Time – understanding the concepts
This is essential to complete a range of tasks. If the child does not understand time concepts, this can result in it affecting all parts of his or her day, such as standing in the shower too long and therefore not being ready for school on time, or delaying starting homework because he or she is still watching a programme on TV.
See whether the child prefers to use a digital or an analogue clock. Some children like to see the clock face to see time passing, whereas other children prefer a digital clock where time is exact and they can read the changing numbers.
Try using an egg timer when asking the child to remain at a task. Start with short but achievable targets, for example for 5 minutes. You can then gradually build up the time as the child becomes more aware. An alarm with a sound or buzzer is useful so he/she can hear when time is up.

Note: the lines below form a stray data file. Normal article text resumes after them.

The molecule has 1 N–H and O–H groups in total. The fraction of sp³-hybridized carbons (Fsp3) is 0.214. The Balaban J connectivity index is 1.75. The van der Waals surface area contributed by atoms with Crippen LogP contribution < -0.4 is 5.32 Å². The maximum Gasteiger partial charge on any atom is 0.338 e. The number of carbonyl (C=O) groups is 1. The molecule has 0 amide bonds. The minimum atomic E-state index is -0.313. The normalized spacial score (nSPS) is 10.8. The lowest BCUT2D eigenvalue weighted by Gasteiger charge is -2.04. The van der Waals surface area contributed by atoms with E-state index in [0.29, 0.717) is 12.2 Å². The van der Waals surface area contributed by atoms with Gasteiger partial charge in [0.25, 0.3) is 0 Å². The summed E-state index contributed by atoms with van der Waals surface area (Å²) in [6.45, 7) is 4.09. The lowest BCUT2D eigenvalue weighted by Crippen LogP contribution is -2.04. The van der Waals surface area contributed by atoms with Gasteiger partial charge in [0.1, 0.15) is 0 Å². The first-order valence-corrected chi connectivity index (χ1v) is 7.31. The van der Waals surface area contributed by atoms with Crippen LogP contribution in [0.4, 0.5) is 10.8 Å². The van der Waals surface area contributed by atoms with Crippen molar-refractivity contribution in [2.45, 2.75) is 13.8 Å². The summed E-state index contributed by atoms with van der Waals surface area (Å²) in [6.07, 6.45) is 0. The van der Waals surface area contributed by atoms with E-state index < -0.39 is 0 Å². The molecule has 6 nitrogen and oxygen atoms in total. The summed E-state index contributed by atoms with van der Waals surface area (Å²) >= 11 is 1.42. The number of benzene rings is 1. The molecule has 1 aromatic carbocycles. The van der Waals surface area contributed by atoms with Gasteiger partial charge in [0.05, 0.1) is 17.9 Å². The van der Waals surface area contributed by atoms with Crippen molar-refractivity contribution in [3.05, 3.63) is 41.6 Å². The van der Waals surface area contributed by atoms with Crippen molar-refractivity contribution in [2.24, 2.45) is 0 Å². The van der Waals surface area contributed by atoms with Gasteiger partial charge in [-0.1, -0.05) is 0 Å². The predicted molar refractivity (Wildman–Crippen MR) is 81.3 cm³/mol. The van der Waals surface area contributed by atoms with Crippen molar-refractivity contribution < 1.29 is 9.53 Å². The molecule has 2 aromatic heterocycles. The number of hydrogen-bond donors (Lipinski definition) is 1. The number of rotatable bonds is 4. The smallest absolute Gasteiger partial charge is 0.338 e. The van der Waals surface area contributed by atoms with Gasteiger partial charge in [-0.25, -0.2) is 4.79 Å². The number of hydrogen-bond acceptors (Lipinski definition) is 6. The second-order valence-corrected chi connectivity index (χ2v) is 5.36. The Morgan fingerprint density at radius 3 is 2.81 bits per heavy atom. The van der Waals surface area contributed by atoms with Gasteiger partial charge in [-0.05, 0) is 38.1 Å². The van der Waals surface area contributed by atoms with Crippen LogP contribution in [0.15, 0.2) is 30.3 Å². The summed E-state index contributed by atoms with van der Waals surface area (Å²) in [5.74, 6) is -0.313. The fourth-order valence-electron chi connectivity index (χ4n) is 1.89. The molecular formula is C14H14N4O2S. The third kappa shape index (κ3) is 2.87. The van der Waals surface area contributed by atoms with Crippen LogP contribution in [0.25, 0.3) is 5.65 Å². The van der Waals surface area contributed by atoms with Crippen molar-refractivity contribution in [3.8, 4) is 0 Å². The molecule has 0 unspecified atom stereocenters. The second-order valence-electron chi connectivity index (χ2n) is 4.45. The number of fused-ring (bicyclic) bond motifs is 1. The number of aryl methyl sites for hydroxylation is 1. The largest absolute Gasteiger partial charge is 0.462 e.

Talk about how long regular or repeated events take e.g. “the car journey to grandma’s house takes 15 minutes”; “the walk to school takes 10 minutes”. Then use this concept when explaining time.
For example, “You need to do your homework for 15 minutes, which is the same time it takes to get to grandma’s house”.
Alternatively use a mobile phone which can be preset to ring at certain times such as every 10 minutes, to move the child along a process such as completing homework, or as a prompt to move him or her on to the next task.